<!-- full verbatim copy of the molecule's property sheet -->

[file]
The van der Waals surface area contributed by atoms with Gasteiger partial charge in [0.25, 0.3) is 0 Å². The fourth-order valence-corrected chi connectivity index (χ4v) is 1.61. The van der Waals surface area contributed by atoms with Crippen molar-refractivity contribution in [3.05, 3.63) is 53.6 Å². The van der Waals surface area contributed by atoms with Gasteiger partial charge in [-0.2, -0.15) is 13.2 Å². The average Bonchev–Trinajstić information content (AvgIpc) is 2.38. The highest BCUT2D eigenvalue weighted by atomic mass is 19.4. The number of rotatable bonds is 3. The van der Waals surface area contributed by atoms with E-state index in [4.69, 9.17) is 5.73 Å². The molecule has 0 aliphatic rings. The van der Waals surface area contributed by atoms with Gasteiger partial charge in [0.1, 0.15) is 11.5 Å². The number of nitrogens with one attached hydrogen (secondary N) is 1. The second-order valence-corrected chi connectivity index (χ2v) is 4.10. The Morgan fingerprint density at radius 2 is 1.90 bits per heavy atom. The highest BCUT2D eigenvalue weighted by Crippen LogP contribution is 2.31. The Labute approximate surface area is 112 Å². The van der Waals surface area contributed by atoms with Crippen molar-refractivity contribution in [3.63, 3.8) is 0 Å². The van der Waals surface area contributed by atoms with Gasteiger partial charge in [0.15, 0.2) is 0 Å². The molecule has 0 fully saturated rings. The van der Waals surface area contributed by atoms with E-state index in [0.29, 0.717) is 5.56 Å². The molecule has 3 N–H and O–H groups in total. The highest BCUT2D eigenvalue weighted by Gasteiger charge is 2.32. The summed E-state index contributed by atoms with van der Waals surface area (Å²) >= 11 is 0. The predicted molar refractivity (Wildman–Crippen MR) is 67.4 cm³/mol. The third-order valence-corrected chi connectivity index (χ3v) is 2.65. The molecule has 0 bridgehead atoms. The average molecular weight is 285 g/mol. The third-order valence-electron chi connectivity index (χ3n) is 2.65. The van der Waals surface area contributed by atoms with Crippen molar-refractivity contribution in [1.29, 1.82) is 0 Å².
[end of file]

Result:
The van der Waals surface area contributed by atoms with Gasteiger partial charge in [0.25, 0.3) is 0 Å². The fourth-order valence-corrected chi connectivity index (χ4v) is 1.61. The van der Waals surface area contributed by atoms with Crippen molar-refractivity contribution in [3.05, 3.63) is 53.6 Å². The van der Waals surface area contributed by atoms with Gasteiger partial charge in [-0.2, -0.15) is 13.2 Å². The average Bonchev–Trinajstić information content (AvgIpc) is 2.38. The highest BCUT2D eigenvalue weighted by atomic mass is 19.4. The number of rotatable bonds is 3. The van der Waals surface area contributed by atoms with E-state index in [4.69, 9.17) is 5.73 Å². The molecule has 0 aliphatic rings. The van der Waals surface area contributed by atoms with Gasteiger partial charge in [0.1, 0.15) is 11.5 Å². The number of nitrogens with one attached hydrogen (secondary N) is 1. The second-order valence-corrected chi connectivity index (χ2v) is 4.10. The Morgan fingerprint density at radius 2 is 1.90 bits per heavy atom. The highest BCUT2D eigenvalue weighted by Crippen LogP contribution is 2.31. The Labute approximate surface area is 112 Å². The van der Waals surface area contributed by atoms with Crippen molar-refractivity contribution in [3.63, 3.8) is 0 Å². The van der Waals surface area contributed by atoms with Gasteiger partial charge in [0.15, 0.2) is 0 Å². The molecule has 0 fully saturated rings. The van der Waals surface area contributed by atoms with E-state index in [0.29, 0.717) is 5.56 Å². The molecule has 3 N–H and O–H groups in total. The highest BCUT2D eigenvalue weighted by Gasteiger charge is 2.32. The summed E-state index contributed by atoms with van der Waals surface area (Å²) >= 11 is 0. The predicted molar refractivity (Wildman–Crippen MR) is 67.4 cm³/mol. The third-order valence-corrected chi connectivity index (χ3v) is 2.65. The molecule has 0 bridgehead atoms. The average molecular weight is 285 g/mol. The third-order valence-electron chi connectivity index (χ3n) is 2.65. The van der Waals surface area contributed by atoms with Crippen molar-refractivity contribution in [1.29, 1.82) is 0 Å².